So what has gone wrong? Firstly the time scales have been hopelessly short. The whole of the programme should have been rolled out a year ago, yet most potential users are yet to see any advance, especially in the hospitals. Secondly, there are many good existing (or so-called ‘legacy’) systems already in existence and many of these just appear to have been dumped, without the useful functionality transferred to the new system as it develops. Thirdly, and most significantly, there has been minimal clinical engagement in the programme. IT has taken on a life of its own, the provision of the system being seen as a stand alone product. No one appears to have explained to Mr Grainger that IT is a tool to assist clinicians and managers and that if the users are not involved in every stage of its introduction, then failure will follow. In simple terms, if the IT system does not offer major benefits to the doctors, nurses, physiotherapists, etc. who have to use it, then they will not use it. Most GPs use their systems because they are easy to use, generate prescriptions, call up review patients and keep details of those procedures that attract additional funding. Most GP practices have had input into the specification and development of their systems – they have ownership. For them the new national system potentially threatens to remove that ownership and for the hospitals the almost total lack of clinical engagement has led to something like 75% of hospital doctors having little or no faith in the system.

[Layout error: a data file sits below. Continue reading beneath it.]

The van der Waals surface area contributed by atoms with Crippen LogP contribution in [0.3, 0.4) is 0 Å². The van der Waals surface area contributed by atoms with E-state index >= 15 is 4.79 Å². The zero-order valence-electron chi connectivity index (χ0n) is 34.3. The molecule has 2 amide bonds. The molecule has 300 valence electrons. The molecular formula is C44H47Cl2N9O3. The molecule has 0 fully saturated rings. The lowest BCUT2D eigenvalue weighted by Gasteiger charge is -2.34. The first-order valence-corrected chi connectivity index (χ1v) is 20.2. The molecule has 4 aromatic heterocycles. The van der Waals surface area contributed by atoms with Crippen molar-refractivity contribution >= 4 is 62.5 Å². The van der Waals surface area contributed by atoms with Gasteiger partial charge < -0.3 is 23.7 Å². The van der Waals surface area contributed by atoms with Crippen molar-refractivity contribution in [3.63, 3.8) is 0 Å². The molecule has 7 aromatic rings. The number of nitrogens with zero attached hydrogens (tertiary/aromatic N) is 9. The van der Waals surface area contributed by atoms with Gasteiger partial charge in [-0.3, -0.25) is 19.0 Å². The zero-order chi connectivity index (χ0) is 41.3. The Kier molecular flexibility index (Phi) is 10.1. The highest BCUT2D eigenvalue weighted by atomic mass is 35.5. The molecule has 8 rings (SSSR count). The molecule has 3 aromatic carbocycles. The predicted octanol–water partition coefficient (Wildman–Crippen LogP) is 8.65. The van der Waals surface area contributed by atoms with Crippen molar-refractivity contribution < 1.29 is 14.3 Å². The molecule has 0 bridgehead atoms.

What can be done now? Firstly ‘Choose & Book’ should be suspended forthwith until the electronic system is fully in place. The present hybrid computer and paper system is amazingly time consuming, inefficient and wasteful. Secondly those legacy systems that are in existence or where in the latter part of development when the programme was launched should be allowed to continue and funds made available from central funds to enable them to interface with the new system. Thirdly, a major initiative should be launched to get full clinical engagement and again central funds should be made available to release clinical staff to ensure that local implementation is fit for purpose.
M.P.s might like to approach their local Trusts, both hospital and PCTs, and ask some or all of the following questions.
· When will the full implementation of the National programme occur within the Trust?
· Are clinicians involved in the implementation?
· If clinicians are involved, what percentage of the clinical staff have input?
· Are sufficient funds being made available for the implementation of the programme?
· Is ‘Choose & Book’ improving the patient experience?
· What percentage of outpatient appointments is now being made by ‘Choose & Book’?
· Has the PACS imaging system been introduced locally?
· If so, is it proving efficient and effective?
· Does the Trust routinely use an electronic patient record in all departments? – (for Hospitals)
· Does the Trust use routinely collected electronic patient data for clinical audit and clinical effectiveness studies?
· Does the Trust use electronic care pathways for the management of patients and if so how many and in what clinical areas?
There are many other questions that could be put, both to Trusts and, of course, to Ministers. If NHS IT were a patient then we would probably say that it was in a critical condition. At the moment it is not terminal but urgent treatment needs to be applied. That treatment must be provided by the professionals who know what needs to be done – the clinicians